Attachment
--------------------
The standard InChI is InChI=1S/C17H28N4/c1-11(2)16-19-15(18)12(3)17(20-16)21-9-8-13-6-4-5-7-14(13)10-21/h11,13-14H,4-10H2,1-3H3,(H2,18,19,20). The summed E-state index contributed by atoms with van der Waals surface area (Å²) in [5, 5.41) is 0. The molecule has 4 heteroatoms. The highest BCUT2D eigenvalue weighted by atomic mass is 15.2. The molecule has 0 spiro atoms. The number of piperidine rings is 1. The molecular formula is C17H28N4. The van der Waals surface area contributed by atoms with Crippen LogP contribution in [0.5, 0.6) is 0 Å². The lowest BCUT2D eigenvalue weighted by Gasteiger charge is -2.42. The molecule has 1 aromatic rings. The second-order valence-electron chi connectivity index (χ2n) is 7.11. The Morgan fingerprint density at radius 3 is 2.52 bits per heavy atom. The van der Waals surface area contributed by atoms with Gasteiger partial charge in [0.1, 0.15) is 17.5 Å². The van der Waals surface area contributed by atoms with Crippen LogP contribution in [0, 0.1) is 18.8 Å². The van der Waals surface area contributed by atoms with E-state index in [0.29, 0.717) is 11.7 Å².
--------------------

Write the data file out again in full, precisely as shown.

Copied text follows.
The standard InChI is InChI=1S/C17H28N4/c1-11(2)16-19-15(18)12(3)17(20-16)21-9-8-13-6-4-5-7-14(13)10-21/h11,13-14H,4-10H2,1-3H3,(H2,18,19,20). The summed E-state index contributed by atoms with van der Waals surface area (Å²) in [5, 5.41) is 0. The molecule has 4 heteroatoms. The highest BCUT2D eigenvalue weighted by atomic mass is 15.2. The molecule has 0 spiro atoms. The number of piperidine rings is 1. The molecular formula is C17H28N4. The van der Waals surface area contributed by atoms with Crippen LogP contribution in [0.5, 0.6) is 0 Å². The lowest BCUT2D eigenvalue weighted by Gasteiger charge is -2.42. The molecule has 1 aromatic rings. The second-order valence-electron chi connectivity index (χ2n) is 7.11. The Morgan fingerprint density at radius 3 is 2.52 bits per heavy atom. The van der Waals surface area contributed by atoms with Gasteiger partial charge in [0.1, 0.15) is 17.5 Å². The van der Waals surface area contributed by atoms with Crippen LogP contribution in [0, 0.1) is 18.8 Å². The van der Waals surface area contributed by atoms with E-state index in [0.29, 0.717) is 11.7 Å².